Anat Admati appeared on’s Moneywatch to discuss the problems with the banking system and possible solutions to remedy the problems. Admati is co-author of The Bankers’ New Clothes, a forthcoming book that not only critiques big banks but also gives them advice to fix their mistakes before it is too late.

Also, read the accompanying article on

Admati on Fox Business Network

Anat Admati appeared on Fox Business Network’s Money with Melissa Francis on Tuesday to discuss the government’s regulations for the financial sector. Admati is co-author of The Bankers’ New Clothes: What’s Wrong with Banking and What to Do About It which examines the current banking system problems and how to fix them in clearly defined terms.

Watch the full interview here.

Additionally The New Yorker, Bloomberg Business Week, and Business Insider all discuss the financial situation and possible solutions as laid out by Admati and Hellwig in The Banker’s New Clothes. Admati and Hellwig say that “higher equity requirements would therefore alleviate the problem of banks being too big, too interconnected, or too political to fail. Not only would banks be less likely to fail, they would bear more of their own losses should they incur losses.” James Pethokoukis for Business Insider agrees and sums up that “capping bank size, limiting bank activities, higher equity capital requirements — all tools in the toolbox for eliminating the crony capitalist subsidy of the US financial system by government.”

Read the articles about The Banker’s New Clothes:

Anat Admati interview on Nightly Business Report

Anat Admati was interviewed on PBS’s Nightly Business Report on Tuesday, February 11th to talk about the size and safety of banks, and her new book The Bankers’ New Clothes. Watch the interview below.

If this video is not working, please visit the Nightly Business Report site.

Also, tune into Fox Business’s Money with Melissa Francis TONIGHT at 5:00 pm for another interview with Admati.

Stanford finance prof Anat Admati discusses her new book, with Martin Hellwig, THE BANKERS’ NEW CLOTHES

Stanford finance and economics professor Anat Admati discusses her new book, with Martin Hellwig, THE BANKERS’ NEW CLOTHES: What’s Wrong with Banking and What to Do about It, out in March, with the Stanford Graduate School of Business.

Follow Professor Admati on her popular Twitter feed @anatadmati

New Economics and Finance Catalog!

We invite you to browse and download our new economics and finance catalog!

Of particular interest are some of our forthcoming titles including Benn Steil’s remarkable The Battle of Bretton Woods: John Maynard Keynes, Harry Dexter White, and the Making of a New World Order, Ben S. Bernanke’s insightful The Federal Reserve and the Financial Crisis, and Anat Admati and Martin Hellwig’s engaging and accessible The Bankers’ New Clothes: What’s Wrong with Banking and What to Do about It. Also note Justin Yifu Lin’s The Quest for Prosperity: How Developing Economies Can Take Off. Interwoven with insights, observations, and stories from Lin’s travels as chief economist of the World Bank and his reflections on China’s rise, this book provides a road map and hope for those countries engaged in their own quest for prosperity.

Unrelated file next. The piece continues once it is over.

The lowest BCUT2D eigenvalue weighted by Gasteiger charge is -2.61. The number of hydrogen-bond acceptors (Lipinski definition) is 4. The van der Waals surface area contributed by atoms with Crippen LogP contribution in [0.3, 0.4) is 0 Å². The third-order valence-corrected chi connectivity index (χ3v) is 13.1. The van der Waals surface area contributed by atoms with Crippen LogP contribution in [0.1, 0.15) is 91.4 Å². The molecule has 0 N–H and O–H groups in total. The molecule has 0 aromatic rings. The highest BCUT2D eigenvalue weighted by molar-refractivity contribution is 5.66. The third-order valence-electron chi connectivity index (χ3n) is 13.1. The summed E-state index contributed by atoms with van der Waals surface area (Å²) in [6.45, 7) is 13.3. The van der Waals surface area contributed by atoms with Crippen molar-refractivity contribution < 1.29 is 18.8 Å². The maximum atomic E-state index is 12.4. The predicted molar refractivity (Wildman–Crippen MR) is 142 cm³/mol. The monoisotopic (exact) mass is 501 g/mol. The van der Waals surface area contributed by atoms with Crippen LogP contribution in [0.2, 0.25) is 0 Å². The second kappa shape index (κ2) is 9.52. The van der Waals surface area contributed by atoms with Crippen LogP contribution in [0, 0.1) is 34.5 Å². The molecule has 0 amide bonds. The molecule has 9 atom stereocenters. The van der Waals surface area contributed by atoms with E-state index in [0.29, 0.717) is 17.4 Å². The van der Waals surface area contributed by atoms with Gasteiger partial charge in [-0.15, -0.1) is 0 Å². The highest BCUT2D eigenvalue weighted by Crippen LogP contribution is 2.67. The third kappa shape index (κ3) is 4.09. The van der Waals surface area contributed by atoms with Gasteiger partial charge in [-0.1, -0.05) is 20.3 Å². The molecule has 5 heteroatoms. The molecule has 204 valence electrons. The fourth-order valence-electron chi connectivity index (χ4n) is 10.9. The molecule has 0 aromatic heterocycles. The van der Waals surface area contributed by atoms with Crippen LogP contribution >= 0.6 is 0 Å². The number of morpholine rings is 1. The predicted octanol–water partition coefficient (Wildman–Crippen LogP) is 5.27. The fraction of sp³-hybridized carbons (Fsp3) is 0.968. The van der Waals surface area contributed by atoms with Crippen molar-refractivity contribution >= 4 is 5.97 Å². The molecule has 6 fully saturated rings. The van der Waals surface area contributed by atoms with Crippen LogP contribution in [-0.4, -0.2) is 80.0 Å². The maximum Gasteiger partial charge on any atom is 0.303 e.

Our catalog also exhibits critical textbooks including David M. Kreps’ rigorous Microeconomic Foundations I: Choice and Competitive Markets, Steven Tadelis’ comprehensive Game Theory: An Introduction, Ariel Rubinstein’s essential second edition Lecture Notes in Microeconomic Theory: The Economic Agent, and Michael Wickens’ superior second edition Macroeconomic Theory: A Dynamic General Equilibrium Approach.

If you’re interested in hearing more about our economics and finance titles, sign up with ease here: Your email address will remain confidential!

We’ll see everyone at the meeting of the Allied Social Science Associations January 4-6 in San Diego, CA. Come visit us at booth 308! Be sure to stop by Saturday, January 5 at 1:00 p.m. for a book signing with Justin Yifu Lin, author of The Quest for Prosperity: How Developing Economies Can Take Off.

Another Google+ Giveaway!

Are you following PUP on Google+ yet? If not, today’s the day to add us to your circle—we’re hosting another giveaway this week! Follow us by Friday to win!

Finance and the Good Society
by Robert J. Shiller

The reputation of the financial industry could hardly be worse than it is today in the painful aftermath of the 2008 financial crisis. New York Times best-selling economist Robert Shiller is no apologist for the sins of finance—he is probably the only person to have predicted both the stock market bubble of 2000 and the real estate bubble that led up to the subprime mortgage meltdown. But in this important and timely book, Shiller argues that, rather than condemning finance, we need to reclaim it for the common good. He makes a powerful case for recognizing that finance, far from being a parasite on society, is one of the most powerful tools we have for solving our common problems and increasing the general well-being. We need more financial innovation—not less—and finance should play a larger role in helping society achieve its goals.